CLEAR Honors Contributions to Clean Air in North Carolina
The Center for Law, Environment, Adaptation, and Resources (CLEAR) at UNC School of Law formally recognized individuals for their contributions to North Carolina’s success in protecting its citizens’ right to clean and healthful air at a luncheon reception on Saturday, Feb. 9, 2013.
The first CLEAR award was given to Attorney General Roy Cooper, as well as Marc Bernstein, Jim Gulick and Allen Jernigan in the N.C. Attorney General’s Office; Laura Boothe (posthumously), George Bridgers, John Evans, Sheila Holman and Brock Nicholson at the N.C. Department of the Environment and Natural Resources; John Suttles and Gudrun Thompson from the Southern Environmental Law Center; Chris Browning, former North Carolina Solicitor General; and Professor Don Hornstein, from UNC School of Law.
“The dedication of these individuals serves as an inspiration to all environmental attorneys and public servants and to our future attorneys,” says Victor Flatt, CLEAR director and Thomas F. and Elizabeth Taft Distinguished Professor in Environmental Law.
With the passage of the strict Clean Air Act in 1970, the federal government tasked all states with playing a role in the provision of clean air. In particular, it was recognized that states should avoid actions that would cause harm to the air in another state. Despite this requirement, much upwind pollution traveled to downwind states like North Carolina, impairing the health of its citizens.
“Since 2002, the North Carolina Attorney General’s office and its allies have fought for clean air in North Carolina,” says Flatt. Their work, spanning over a decade, includes a lawsuit against the EPA for failing to respond to a petition under the Clean Air Act against upwind sources of pollution significantly affecting North Carolina; a lawsuit against the Tennessee Valley Authority, which reduced trans-boundary pollution from sources operated by the TVA; and a successful challenge of the EPA’s Clean Air Interstate Rule in the U.S. Supreme Court and the continued work petitioning for a better program for the future.
“With these actions, these environmental legal heroes have lowered the amount of pollution coming into the state from out-of-state sources by decreasing emissions of sulfur dioxide and nitrous oxides or eliminating sources completely,” says Flatt.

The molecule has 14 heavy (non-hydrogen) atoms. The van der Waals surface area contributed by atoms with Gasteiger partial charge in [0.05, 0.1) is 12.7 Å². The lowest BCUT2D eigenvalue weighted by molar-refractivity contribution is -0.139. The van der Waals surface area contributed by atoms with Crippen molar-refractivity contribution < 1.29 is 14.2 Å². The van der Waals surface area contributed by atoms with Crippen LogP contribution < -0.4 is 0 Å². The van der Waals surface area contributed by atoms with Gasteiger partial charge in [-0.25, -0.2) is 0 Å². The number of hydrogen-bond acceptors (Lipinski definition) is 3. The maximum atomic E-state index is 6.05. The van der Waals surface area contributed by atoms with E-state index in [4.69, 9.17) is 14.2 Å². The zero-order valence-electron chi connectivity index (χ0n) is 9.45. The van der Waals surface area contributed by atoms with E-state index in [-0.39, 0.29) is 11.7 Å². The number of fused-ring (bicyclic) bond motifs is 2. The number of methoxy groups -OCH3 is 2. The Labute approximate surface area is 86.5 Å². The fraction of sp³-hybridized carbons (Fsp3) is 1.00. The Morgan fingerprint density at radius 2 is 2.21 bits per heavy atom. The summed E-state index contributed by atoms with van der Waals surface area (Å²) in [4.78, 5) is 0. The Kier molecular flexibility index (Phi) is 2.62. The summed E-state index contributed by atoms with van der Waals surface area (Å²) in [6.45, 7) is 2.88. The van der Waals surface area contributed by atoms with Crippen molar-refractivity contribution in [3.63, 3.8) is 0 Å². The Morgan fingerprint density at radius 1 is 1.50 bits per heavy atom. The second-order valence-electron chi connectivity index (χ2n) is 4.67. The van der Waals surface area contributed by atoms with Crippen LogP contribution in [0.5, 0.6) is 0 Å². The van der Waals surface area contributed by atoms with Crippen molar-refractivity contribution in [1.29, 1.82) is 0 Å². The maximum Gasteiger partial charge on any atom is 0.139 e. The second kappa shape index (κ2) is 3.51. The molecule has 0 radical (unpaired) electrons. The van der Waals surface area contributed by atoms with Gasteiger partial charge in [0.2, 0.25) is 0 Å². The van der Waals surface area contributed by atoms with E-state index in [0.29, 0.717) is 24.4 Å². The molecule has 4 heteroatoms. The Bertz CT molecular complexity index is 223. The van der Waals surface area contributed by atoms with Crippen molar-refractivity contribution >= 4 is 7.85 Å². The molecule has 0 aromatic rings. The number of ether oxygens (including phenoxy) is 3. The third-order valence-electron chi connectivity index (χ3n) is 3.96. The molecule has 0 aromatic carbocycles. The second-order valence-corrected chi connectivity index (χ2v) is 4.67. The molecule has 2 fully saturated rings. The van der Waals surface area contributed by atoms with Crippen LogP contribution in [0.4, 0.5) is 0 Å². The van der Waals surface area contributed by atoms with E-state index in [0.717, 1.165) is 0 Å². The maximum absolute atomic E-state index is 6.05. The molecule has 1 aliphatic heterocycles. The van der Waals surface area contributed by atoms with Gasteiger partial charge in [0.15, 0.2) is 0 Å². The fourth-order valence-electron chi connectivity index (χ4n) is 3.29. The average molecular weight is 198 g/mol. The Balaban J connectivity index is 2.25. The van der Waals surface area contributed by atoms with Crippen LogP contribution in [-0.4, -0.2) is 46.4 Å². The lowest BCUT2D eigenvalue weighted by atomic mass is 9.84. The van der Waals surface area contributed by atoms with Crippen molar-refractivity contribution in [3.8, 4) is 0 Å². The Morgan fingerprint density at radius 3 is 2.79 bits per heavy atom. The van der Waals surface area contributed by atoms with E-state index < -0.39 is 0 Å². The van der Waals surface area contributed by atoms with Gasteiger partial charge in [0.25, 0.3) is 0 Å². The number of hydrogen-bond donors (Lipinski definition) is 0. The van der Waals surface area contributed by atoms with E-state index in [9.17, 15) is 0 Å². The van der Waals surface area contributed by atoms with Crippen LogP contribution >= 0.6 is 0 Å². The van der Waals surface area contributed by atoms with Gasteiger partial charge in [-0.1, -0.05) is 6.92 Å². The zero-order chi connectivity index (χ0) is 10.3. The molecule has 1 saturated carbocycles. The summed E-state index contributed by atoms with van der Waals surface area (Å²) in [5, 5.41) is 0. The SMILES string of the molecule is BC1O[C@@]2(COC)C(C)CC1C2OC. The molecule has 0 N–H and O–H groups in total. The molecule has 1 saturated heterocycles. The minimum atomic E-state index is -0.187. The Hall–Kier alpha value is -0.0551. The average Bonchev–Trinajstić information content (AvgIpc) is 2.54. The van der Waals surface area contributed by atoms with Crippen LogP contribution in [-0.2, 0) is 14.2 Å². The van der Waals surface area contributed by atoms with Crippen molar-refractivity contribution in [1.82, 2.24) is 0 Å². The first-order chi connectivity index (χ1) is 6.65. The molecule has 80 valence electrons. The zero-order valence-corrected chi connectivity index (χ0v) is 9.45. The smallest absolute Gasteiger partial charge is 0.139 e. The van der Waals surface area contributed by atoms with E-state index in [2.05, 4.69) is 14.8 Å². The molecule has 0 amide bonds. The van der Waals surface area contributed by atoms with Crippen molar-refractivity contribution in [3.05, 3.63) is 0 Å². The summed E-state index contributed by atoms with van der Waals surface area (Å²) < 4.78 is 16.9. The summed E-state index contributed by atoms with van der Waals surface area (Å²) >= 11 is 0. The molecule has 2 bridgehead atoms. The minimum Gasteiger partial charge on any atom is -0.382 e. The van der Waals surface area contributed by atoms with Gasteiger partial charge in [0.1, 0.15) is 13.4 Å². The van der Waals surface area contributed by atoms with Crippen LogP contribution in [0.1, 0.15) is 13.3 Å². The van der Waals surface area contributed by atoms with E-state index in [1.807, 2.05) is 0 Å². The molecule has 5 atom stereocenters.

Christopher Browning; Dean Jack Boger; Professor Victor Flatt; Attorney General Roy Cooper; Tom Taft; James Gulick; Marc Bernstein; Allen Jernigan; Gudrun Thompson; and John Suttles.
Attorney General Roy Cooper
Professor Flatt speaks on Environmental Disasters and facilitates discussion at National Conference on Science, Policy and the Environment
The National Council for Science and the Environment held its 13th National Conference on Science Policy and the Environment from January 15-17, 2013, in Washington, D.C. This year’s topic “Disasters and Environment: Science, Preparedness, and Resilience” drew over 2000 participants from all over the world. Victor Flatt, the Tom & Elizabeth Taft Distinguished Professor of Law, and Director of the Center for Law, Environment, Adaptation, and Resources (CLEAR) was invited to present on “Environmental Emergencies: How to Manage Recent Trends of Climate Change and Urbanization.”
In his remarks, Professor Flatt noted how environmental laws rarely account for so-called secondary emergencies from disasters, that is situations in which natural disasters disrupt the ability of environmental laws and systems to function, and suggested that this should be a major reform goal in the United States and around the world.
Along with Rene Nijenhuis, Humanitarian Affairs Officer from the UN’s Office for the Coordination of Human Affairs and the United Nations Environmental Programme (UNEP), and Carl Bruch, Senior Attorney and Co-Director of International Programs at the Environmental Law Institute, Professor Flatt also facilitated a broad discussion on making specific recommendations to the United Nations, and member governments, concerning what needs to be done to better manage and handle environmental emergencies. Participating in this workshop were representatives from disaster and environmental response teams worldwide, including the United Nations, the EU, Sweden, British Columbia, Boston, and the United States Naval Southern Command.
In addition to the suggestion to add emergency exception policies to environmental laws, the workshop group also proposed that resources be made available to local governments to better integrate and comprehensively plan for climate change, and all kinds of disasters, before these disasters occur.
Because of its core expertise in climate change adaptation, and the relation of climate change to natural disasters, CLEAR and Professor Flatt, along with other units at the University of North Carolina (such as the Center of Excellence for Natural Disasters and Homeland Security) have been leaders in the discussion of laws governing disaster management and relief. General information about the conference can be found at http://www.environmentaldisasters.net/.
Victor Flatt speaks at InterCLIMA 2012
InterCLIMA, which took place in Lima, Peru Oct. 29-31, focused on the progress, challenges, priorities and guidelines for managing climate change within the country. The climate conference included many stakeholder groups and a variety of international speakers on climate change.
While most of the conference was in Spanish, highlights of Professor Flatt's portion of the discussion in English are at 2:12 and 5:58.
Read the press release announcing Professor Flatt's involvement.